deer_in_headlights and anthony like this.
  20. freakofnurture

    freakofnurture New Member

    Omg, so many replies o.o Thanks for your feedback, everybody!

    Maybe I should practice to talk more about myself. I don't like to do that mostly because it means to repeat the same story over and over. And it's so much easier to listen to other people, i.e. lurk.

    I don't know if I really want this. But at the moment I want it very much because I'm scared of people. Really, really, really scared. And not in a 'Maybe they'll not like me' way. It's a 'They'll tear me to shreads and feed on my entrails as soon as they find out that I'm not one of them' kind of way.
    I know where this fear comes from. It's the first thing I learned in life and a lesson repeated ad nauseam. "People will hate you and try to destroy you." Is it even possible to un-learn something that's lodged so deeply into one's brain?
    I've tried to be rational and pro-active about it, to dust off my inner fighter and all that. I went to all the group therapy sessions, even after they allowed me to skip them if I felt like it. I sat through these sessions. All of them. But it didn't get easier, even though I tried tons of skills. In fact it got worse. In the end I had to hide unter a blanket! How pathetic is that? Seriously. I'm 27 years old, but I need to hide under a f*cking blanket like a toddler because I'm scared shitless of being in a room with eight other humans?

    Yeah... To give up means to lose.
    But it's so damn f*cking hard. I thought I was done with therapy, happy, healthy, back on top, and then... Hi, I'm your trauma. All this therapy you had? Worthless. Went right past me. Sucks to be you.
    I'm so annoyed and fed up, it's not even funny anymore.
  21. anthony

    anthony MyPTSD Admin Staff Member Premium Member

    Hi... That makes two of us then, as I also didn't say you weren't going to do it. I think you are confused what exposure therapy is... Because it does not entail exposure to your traumas directly, it exposes you to both your psychological and physical fears that are unrealistic / unhealthy and thus not helping you. I am a veteran... Went through similar processes to heal.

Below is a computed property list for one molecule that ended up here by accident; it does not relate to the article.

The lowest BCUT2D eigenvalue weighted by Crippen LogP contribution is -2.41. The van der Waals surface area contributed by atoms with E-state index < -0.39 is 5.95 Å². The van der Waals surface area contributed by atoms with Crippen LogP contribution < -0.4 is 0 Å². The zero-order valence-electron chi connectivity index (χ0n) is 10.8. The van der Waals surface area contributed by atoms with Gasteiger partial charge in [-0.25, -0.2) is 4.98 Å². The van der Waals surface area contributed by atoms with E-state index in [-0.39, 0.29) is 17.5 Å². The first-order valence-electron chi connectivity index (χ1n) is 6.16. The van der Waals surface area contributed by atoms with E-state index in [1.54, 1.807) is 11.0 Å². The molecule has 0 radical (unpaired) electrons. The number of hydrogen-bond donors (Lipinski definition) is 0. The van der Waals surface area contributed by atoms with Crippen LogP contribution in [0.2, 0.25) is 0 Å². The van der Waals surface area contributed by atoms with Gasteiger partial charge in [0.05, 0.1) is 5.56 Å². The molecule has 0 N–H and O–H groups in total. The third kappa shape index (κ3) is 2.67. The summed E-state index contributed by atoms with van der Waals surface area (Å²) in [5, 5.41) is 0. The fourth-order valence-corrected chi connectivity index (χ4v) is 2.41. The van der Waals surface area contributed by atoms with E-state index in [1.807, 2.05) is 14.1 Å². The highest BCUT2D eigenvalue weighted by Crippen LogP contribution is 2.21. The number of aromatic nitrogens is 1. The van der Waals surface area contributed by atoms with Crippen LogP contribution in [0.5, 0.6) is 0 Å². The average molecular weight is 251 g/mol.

You're thinking about it the wrong way I believe. You don't unlearn as such, as that's impossible... But more you change the way in which you have learnt to a more positive / productive manner inline with society views / how you want to be vs. how you are. You learn a better method which replaces the existing.
  22. femaleveteran

    femaleveteran i dont know why i wandered in to this place Premium Member

    Yeah I guess I just do not see how exposure therapy by going to Walmart is going to help me get over certain traumas I witnessed in Iraq. But maybe you are right. Maybe it is a fact of confronting the irrational fears. Anyway thanks for clarifying
  23. anthony

    anthony MyPTSD Admin Staff Member Premium Member

    None of us get over, as such, the things we do and see in war zones... But more it's about coming to terms with the memories and processing the negative emotion, the negative stigma, attached within our brain to specific events. Once you accept reason about one event, it opens the brain to that new logic to be applied to other events.

    Yes, going to walmart achieves nothing when you view it that simply, but going to walmart without rushing through to get what you want and get out, without anger or anxiety, is an achievement you can reach via exposure therapy.

    Think like this. You must first learn the theory, just like you did in your military training, then you go put it into practice by doing. Therapy is no different, in that you identify specifics in theory, you come up with some reasonable logic, then you put it into practice. Like training, the more you repeat the process, the better you get at it. It is called reinforced learning, and that reinforcement changes your brain to accept the theory, just as you were taught to fight together in combat, work as a team and the damage is likely to be minimal. Don't work as a team, and often more goes wrong / more die. As a soldier, when we deploy overseas, that is the ultimate reinforced learning, because everything our theory and practical training has taught us, is now in the ultimate confirmation environment, being live or die.

    This is why combat trauma is very hard to treat... Because we the soldiers have such reinforced learning beyond what a civilian could ever experience via schooling and job employment, ie accounting theory then working with real money, it just doesn't have the same cognitive reinforcement as war... But the principle is identical.
    Junebug likes this.
  24. Greg Clark

    Greg Clark New Member

    OK - had enough of the folks ... I took a drive 3 hours south of Auckland and I'm house-sitting for my cousin for a few days. I don't think I can keep living with the folks anymore ... they mean well, but they just seem to trigger me all over the place and I feel really anxious living there. I'm going to look at renting a place close to my cousin and his wife ... they're cool and closer to my own age. I just had to rant and get that stuff out of my system.
    zelda and anthony like this.
  25. anthony

    anthony MyPTSD Admin Staff Member Premium Member

    Yep, fair enough mate... just not worth living with people who stress you out too much. I get that thinking... agree with it too.

    If you can't relax at home, then something must change so you can.